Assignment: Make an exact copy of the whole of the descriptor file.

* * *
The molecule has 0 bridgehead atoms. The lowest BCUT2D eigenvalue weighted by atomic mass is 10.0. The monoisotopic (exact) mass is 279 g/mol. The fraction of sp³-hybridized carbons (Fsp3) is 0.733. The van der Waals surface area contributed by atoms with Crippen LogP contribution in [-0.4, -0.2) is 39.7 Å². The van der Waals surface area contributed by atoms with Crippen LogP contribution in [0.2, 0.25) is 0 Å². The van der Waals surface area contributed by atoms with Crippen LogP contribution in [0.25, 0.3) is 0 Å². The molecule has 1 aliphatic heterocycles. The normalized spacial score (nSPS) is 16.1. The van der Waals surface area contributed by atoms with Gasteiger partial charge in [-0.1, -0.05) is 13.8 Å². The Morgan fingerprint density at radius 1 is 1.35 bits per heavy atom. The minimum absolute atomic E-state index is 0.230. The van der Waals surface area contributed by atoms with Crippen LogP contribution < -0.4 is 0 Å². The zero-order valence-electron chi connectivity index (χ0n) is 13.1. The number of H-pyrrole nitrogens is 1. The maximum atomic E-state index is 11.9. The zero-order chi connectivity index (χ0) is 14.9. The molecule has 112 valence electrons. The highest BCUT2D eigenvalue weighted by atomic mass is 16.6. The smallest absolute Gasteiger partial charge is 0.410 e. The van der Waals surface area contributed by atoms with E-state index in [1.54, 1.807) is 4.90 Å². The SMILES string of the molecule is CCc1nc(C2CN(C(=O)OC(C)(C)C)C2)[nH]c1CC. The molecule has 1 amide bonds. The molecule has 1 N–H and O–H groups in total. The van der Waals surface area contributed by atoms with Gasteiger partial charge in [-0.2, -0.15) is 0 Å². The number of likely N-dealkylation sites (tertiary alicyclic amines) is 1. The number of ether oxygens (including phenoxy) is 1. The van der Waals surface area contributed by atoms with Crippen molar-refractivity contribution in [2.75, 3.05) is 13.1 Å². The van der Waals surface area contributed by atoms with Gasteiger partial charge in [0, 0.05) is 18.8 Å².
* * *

The molecule has 0 bridgehead atoms. The lowest BCUT2D eigenvalue weighted by atomic mass is 10.0. The monoisotopic (exact) mass is 279 g/mol. The fraction of sp³-hybridized carbons (Fsp3) is 0.733. The van der Waals surface area contributed by atoms with Crippen LogP contribution in [-0.4, -0.2) is 39.7 Å². The van der Waals surface area contributed by atoms with Crippen LogP contribution in [0.2, 0.25) is 0 Å². The van der Waals surface area contributed by atoms with Crippen LogP contribution in [0.25, 0.3) is 0 Å². The molecule has 1 aliphatic heterocycles. The normalized spacial score (nSPS) is 16.1. The van der Waals surface area contributed by atoms with Gasteiger partial charge in [-0.1, -0.05) is 13.8 Å². The Morgan fingerprint density at radius 1 is 1.35 bits per heavy atom. The minimum absolute atomic E-state index is 0.230. The van der Waals surface area contributed by atoms with Crippen LogP contribution < -0.4 is 0 Å². The zero-order valence-electron chi connectivity index (χ0n) is 13.1. The number of H-pyrrole nitrogens is 1. The maximum atomic E-state index is 11.9. The zero-order chi connectivity index (χ0) is 14.9. The molecule has 112 valence electrons. The highest BCUT2D eigenvalue weighted by atomic mass is 16.6. The smallest absolute Gasteiger partial charge is 0.410 e. The van der Waals surface area contributed by atoms with E-state index in [1.54, 1.807) is 4.90 Å². The SMILES string of the molecule is CCc1nc(C2CN(C(=O)OC(C)(C)C)C2)[nH]c1CC. The molecule has 1 amide bonds. The molecule has 1 N–H and O–H groups in total. The van der Waals surface area contributed by atoms with Gasteiger partial charge in [-0.2, -0.15) is 0 Å². The number of likely N-dealkylation sites (tertiary alicyclic amines) is 1. The number of ether oxygens (including phenoxy) is 1. The van der Waals surface area contributed by atoms with Crippen molar-refractivity contribution in [2.75, 3.05) is 13.1 Å². The van der Waals surface area contributed by atoms with Gasteiger partial charge in [0, 0.05) is 18.8 Å².